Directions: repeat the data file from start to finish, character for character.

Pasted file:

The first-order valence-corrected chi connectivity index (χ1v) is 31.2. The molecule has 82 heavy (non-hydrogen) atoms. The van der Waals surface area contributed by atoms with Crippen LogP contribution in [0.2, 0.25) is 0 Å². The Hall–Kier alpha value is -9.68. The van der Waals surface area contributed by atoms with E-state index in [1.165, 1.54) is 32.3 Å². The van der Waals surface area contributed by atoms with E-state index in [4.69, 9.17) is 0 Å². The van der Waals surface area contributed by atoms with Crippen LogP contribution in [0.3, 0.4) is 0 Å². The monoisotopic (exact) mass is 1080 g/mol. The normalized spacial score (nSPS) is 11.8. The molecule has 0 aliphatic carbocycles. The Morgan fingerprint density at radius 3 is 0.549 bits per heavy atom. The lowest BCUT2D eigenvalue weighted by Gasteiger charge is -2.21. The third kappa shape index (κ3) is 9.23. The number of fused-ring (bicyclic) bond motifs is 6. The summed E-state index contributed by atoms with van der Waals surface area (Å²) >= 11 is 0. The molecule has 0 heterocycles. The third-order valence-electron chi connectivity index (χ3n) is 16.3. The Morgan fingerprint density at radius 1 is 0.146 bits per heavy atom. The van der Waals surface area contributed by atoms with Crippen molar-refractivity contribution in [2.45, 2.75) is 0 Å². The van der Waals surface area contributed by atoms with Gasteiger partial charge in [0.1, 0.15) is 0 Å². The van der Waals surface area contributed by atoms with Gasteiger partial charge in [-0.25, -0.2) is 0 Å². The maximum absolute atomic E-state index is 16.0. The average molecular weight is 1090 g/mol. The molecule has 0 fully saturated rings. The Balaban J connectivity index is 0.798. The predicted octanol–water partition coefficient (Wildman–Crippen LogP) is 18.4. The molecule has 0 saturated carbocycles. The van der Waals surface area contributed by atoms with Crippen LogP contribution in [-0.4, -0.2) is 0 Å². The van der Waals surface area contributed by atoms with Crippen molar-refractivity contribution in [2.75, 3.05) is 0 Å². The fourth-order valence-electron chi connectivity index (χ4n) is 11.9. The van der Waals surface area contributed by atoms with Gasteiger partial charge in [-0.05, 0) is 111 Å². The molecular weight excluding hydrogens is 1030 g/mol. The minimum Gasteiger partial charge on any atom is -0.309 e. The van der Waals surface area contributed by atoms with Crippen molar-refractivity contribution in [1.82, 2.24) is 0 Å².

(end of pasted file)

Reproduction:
The first-order valence-corrected chi connectivity index (χ1v) is 31.2. The molecule has 82 heavy (non-hydrogen) atoms. The van der Waals surface area contributed by atoms with Crippen LogP contribution in [0.2, 0.25) is 0 Å². The Hall–Kier alpha value is -9.68. The van der Waals surface area contributed by atoms with E-state index in [1.165, 1.54) is 32.3 Å². The van der Waals surface area contributed by atoms with E-state index in [4.69, 9.17) is 0 Å². The van der Waals surface area contributed by atoms with Crippen LogP contribution in [0.3, 0.4) is 0 Å². The monoisotopic (exact) mass is 1080 g/mol. The normalized spacial score (nSPS) is 11.8. The molecule has 0 aliphatic carbocycles. The Morgan fingerprint density at radius 3 is 0.549 bits per heavy atom. The lowest BCUT2D eigenvalue weighted by Gasteiger charge is -2.21. The third kappa shape index (κ3) is 9.23. The number of fused-ring (bicyclic) bond motifs is 6. The summed E-state index contributed by atoms with van der Waals surface area (Å²) >= 11 is 0. The molecule has 0 heterocycles. The third-order valence-electron chi connectivity index (χ3n) is 16.3. The Morgan fingerprint density at radius 1 is 0.146 bits per heavy atom. The van der Waals surface area contributed by atoms with Crippen molar-refractivity contribution in [2.45, 2.75) is 0 Å². The van der Waals surface area contributed by atoms with Gasteiger partial charge in [0.1, 0.15) is 0 Å². The van der Waals surface area contributed by atoms with Gasteiger partial charge in [-0.25, -0.2) is 0 Å². The maximum absolute atomic E-state index is 16.0. The average molecular weight is 1090 g/mol. The molecule has 0 fully saturated rings. The Balaban J connectivity index is 0.798. The predicted octanol–water partition coefficient (Wildman–Crippen LogP) is 18.4. The molecule has 0 saturated carbocycles. The van der Waals surface area contributed by atoms with Crippen LogP contribution in [-0.4, -0.2) is 0 Å². The van der Waals surface area contributed by atoms with Crippen molar-refractivity contribution in [2.75, 3.05) is 0 Å². The fourth-order valence-electron chi connectivity index (χ4n) is 11.9. The van der Waals surface area contributed by atoms with Gasteiger partial charge in [-0.05, 0) is 111 Å². The molecular weight excluding hydrogens is 1030 g/mol. The minimum Gasteiger partial charge on any atom is -0.309 e. The van der Waals surface area contributed by atoms with Crippen molar-refractivity contribution in [1.82, 2.24) is 0 Å².